Friday, April 10, 2009

ASP.NET from Scratch - Code Behind - Part III

While our first example was fine, we unfortunately broke one of the coding principles of ASP.NET: To separate markup and code..

As you noticed, we added a scripting block (using <% %>), where we wrote a line of C# code to use the label. While this is just fine for a small and simple example like this, we would soon get a real mess with a bunch of C# code within an even bigger amount of HTML code.

If you throw in some JavaScript and some CSS as well, it will soon become very chaotic to edit. That's why MS introduced CodeBehind, a technique which allows you to completely separate markup (HTML, CSS etc.) and code (C#, VB.NET etc.). So let's remove the script block (from <% to %>) and save the file.

As we talked about earlier, VWD added a file called Default.aspx.cs. If you can't see it in the Solution Explorer, then click the little plus sign left of the Default.aspx file. Open this file. Now, if you haven't worked with .NET or another non-web programming language before, it might look a bit scary at this point. It looks nothing like HTML. However, I will try to explain the different parts of the content, and soon you will hopefully see that CodeBehind is a great tool to get a better overview of your work.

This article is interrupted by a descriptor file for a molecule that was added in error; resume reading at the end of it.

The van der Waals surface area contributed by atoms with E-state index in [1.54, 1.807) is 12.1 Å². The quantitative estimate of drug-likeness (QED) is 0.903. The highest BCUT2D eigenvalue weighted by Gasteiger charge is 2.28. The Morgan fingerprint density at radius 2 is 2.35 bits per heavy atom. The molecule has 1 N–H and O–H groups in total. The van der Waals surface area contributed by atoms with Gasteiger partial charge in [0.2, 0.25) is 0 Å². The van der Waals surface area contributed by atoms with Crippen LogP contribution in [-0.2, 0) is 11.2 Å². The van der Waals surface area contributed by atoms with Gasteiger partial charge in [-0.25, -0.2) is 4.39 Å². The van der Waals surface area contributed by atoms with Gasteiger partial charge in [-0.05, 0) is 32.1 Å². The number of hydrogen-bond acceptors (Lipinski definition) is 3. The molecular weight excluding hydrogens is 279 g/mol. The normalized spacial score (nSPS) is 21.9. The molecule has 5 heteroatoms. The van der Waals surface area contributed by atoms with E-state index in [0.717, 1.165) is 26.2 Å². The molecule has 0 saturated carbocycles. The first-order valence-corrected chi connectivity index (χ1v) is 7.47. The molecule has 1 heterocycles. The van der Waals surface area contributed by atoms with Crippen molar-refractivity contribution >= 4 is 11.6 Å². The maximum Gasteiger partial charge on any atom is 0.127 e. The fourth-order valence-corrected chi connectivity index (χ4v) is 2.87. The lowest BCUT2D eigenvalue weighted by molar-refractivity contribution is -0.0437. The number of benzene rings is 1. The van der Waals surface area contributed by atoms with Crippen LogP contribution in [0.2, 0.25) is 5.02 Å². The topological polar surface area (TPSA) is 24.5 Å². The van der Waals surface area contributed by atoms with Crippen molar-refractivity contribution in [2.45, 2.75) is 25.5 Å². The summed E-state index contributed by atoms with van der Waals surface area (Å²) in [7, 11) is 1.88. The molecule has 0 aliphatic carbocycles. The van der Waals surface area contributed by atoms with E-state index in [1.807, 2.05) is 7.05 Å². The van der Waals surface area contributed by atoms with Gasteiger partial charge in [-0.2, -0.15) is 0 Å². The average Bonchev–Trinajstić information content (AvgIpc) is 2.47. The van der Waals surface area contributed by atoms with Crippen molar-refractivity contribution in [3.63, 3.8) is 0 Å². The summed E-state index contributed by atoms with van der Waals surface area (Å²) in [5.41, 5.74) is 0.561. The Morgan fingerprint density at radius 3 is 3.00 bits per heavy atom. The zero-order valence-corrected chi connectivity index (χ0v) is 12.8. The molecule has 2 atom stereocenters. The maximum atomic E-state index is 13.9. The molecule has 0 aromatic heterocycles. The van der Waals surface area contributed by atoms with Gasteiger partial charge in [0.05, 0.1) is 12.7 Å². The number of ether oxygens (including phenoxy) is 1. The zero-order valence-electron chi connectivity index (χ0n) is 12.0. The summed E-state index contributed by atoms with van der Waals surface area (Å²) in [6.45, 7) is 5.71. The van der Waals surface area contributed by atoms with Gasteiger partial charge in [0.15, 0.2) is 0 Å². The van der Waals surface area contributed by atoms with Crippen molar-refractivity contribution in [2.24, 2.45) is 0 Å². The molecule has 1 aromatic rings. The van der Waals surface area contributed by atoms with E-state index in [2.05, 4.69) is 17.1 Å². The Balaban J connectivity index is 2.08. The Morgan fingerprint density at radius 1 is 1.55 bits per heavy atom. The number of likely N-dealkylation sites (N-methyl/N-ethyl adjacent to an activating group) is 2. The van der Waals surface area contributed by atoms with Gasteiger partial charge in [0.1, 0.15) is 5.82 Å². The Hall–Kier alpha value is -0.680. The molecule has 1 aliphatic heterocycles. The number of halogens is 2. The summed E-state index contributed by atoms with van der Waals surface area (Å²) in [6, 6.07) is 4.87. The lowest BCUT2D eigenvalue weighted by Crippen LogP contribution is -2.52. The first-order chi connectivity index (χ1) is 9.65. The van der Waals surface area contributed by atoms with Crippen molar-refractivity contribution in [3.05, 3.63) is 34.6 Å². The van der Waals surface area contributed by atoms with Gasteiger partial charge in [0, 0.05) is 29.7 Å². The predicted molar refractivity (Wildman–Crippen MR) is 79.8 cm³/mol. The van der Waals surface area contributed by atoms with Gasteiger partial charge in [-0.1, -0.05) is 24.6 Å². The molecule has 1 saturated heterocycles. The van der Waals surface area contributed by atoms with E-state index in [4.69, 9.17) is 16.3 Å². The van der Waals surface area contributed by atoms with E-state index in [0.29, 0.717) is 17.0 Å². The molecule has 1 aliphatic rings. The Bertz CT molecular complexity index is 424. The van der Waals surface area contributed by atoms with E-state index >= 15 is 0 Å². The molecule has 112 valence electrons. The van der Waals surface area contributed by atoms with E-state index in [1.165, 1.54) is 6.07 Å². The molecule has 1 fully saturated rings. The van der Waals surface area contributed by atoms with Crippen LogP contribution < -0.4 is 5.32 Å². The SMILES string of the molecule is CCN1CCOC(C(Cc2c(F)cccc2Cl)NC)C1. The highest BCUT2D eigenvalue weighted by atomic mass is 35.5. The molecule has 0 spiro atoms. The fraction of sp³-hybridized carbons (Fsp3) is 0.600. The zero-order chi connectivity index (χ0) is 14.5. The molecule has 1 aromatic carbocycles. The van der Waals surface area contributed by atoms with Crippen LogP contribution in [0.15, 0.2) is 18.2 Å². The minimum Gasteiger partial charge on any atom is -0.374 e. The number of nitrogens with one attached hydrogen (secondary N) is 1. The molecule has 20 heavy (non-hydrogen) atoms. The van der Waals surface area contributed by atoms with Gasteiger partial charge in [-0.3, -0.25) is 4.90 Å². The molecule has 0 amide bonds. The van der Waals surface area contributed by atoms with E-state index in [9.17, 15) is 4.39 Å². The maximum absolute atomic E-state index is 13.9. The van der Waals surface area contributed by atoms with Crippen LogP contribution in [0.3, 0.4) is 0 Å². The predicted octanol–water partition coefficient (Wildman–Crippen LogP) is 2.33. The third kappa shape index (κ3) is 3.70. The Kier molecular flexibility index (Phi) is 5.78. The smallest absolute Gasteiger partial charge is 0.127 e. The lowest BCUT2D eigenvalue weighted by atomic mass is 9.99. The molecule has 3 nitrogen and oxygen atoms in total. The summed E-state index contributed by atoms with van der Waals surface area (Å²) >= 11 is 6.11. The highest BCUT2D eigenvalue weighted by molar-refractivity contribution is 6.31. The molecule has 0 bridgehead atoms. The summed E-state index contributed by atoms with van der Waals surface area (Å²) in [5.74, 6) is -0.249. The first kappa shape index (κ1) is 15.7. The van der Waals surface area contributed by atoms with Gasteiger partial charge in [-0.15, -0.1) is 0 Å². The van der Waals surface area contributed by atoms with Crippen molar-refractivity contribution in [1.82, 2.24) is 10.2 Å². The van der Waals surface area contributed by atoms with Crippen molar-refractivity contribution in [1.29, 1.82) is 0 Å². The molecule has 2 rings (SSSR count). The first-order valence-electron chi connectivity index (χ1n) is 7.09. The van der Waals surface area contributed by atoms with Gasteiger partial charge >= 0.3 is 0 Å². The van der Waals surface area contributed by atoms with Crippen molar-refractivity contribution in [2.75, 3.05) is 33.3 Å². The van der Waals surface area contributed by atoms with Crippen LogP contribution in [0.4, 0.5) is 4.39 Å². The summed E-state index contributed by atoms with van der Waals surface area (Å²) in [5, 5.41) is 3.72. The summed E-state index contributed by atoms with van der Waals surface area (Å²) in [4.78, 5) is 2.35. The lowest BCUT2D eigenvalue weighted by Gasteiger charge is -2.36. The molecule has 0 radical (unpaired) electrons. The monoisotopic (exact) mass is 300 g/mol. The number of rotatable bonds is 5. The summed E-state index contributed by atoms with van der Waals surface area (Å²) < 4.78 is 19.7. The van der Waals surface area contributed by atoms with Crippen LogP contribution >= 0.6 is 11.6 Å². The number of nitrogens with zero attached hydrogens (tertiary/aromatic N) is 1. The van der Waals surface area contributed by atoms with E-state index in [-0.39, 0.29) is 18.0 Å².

Here is a complete listing of the file as it looks right now:

using System;
using System.Data;
using System.Configuration;
using System.Web;
using System.Web.Security;
using System.Web.UI;
using System.Web.UI.WebControls;
using System.Web.UI.WebControls.WebParts;
using System.Web.UI.HtmlControls;

public partial class _Default : System.Web.UI.Page
protected void Page_Load(object sender, EventArgs e)


For now, the top part is rather irrelevant to us. It's a list of namespaces being included with the using keyword, for usage in the file. Since this is an ASP.NET tutorial and not a dedicated C# tutorial, I won't explain this in depth out here. I will post a separate post for this topic.

Next, we have the class. Classes are a part of the concept of Object Oriented programming, which has become very popular, especially with languages like Java and C#. OO is a very complex subject, which also won't be explained within this tutorial.
The name of this class is "_Default", and the : (colon) tells us that this class inherits from the Page class in the System.Web.UI namespace. This means that our page can already do a bunch of things, without any programming, because it inherits methods and properties from another class.

All ASP.NET pages inherits from the Page class, or another class which inherits from the Page class.

The only method within this class is the Page_Load, which is called everytime the page is loaded. Let's use that to our advantage, and set the ext from this method. We can use the exact same line of code as before, but of course without the script block tags. Add the line of code between the { and } characters:

HelloWorldLabel.Text = "Hello, world!";

That's it. Run the project (F6), and have a look. The page looks exactly like before, but we have just used CodeBehind for the first time. But this example is starting to get a bit old, so in the next chapter, we will look into something a bit more interesting.

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